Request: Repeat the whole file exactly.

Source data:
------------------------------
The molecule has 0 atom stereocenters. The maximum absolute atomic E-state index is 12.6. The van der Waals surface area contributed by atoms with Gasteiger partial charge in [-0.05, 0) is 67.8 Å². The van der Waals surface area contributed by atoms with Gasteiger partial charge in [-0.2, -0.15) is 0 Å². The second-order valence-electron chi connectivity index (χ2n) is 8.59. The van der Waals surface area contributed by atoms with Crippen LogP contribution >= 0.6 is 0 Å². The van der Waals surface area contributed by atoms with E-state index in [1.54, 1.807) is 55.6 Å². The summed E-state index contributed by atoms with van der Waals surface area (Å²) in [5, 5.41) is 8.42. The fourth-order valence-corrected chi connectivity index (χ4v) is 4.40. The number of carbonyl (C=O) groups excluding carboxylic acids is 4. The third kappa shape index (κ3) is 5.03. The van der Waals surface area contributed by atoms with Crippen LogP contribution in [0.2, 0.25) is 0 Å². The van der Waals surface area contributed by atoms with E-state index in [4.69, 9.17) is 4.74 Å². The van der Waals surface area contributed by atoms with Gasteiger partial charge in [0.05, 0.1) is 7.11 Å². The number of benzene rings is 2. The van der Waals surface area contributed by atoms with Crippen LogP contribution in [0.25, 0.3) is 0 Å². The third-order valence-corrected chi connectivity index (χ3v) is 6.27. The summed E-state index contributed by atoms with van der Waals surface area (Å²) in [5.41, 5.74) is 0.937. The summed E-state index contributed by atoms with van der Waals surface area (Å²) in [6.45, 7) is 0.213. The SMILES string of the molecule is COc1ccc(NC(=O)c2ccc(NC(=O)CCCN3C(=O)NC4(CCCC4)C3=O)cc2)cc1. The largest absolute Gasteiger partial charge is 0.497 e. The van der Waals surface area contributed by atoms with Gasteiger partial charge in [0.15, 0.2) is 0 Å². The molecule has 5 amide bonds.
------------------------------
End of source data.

The molecule has 0 atom stereocenters. The maximum absolute atomic E-state index is 12.6. The van der Waals surface area contributed by atoms with Gasteiger partial charge in [-0.05, 0) is 67.8 Å². The van der Waals surface area contributed by atoms with Gasteiger partial charge in [-0.2, -0.15) is 0 Å². The second-order valence-electron chi connectivity index (χ2n) is 8.59. The van der Waals surface area contributed by atoms with Crippen LogP contribution >= 0.6 is 0 Å². The van der Waals surface area contributed by atoms with E-state index in [1.54, 1.807) is 55.6 Å². The summed E-state index contributed by atoms with van der Waals surface area (Å²) in [5, 5.41) is 8.42. The fourth-order valence-corrected chi connectivity index (χ4v) is 4.40. The number of carbonyl (C=O) groups excluding carboxylic acids is 4. The third kappa shape index (κ3) is 5.03. The van der Waals surface area contributed by atoms with Crippen LogP contribution in [0.2, 0.25) is 0 Å². The van der Waals surface area contributed by atoms with E-state index in [4.69, 9.17) is 4.74 Å². The van der Waals surface area contributed by atoms with Gasteiger partial charge in [0.05, 0.1) is 7.11 Å². The number of benzene rings is 2. The van der Waals surface area contributed by atoms with Crippen LogP contribution in [0.25, 0.3) is 0 Å². The third-order valence-corrected chi connectivity index (χ3v) is 6.27. The summed E-state index contributed by atoms with van der Waals surface area (Å²) in [5.41, 5.74) is 0.937. The summed E-state index contributed by atoms with van der Waals surface area (Å²) in [6.45, 7) is 0.213. The SMILES string of the molecule is COc1ccc(NC(=O)c2ccc(NC(=O)CCCN3C(=O)NC4(CCCC4)C3=O)cc2)cc1. The largest absolute Gasteiger partial charge is 0.497 e. The van der Waals surface area contributed by atoms with Gasteiger partial charge in [0.15, 0.2) is 0 Å². The molecule has 5 amide bonds.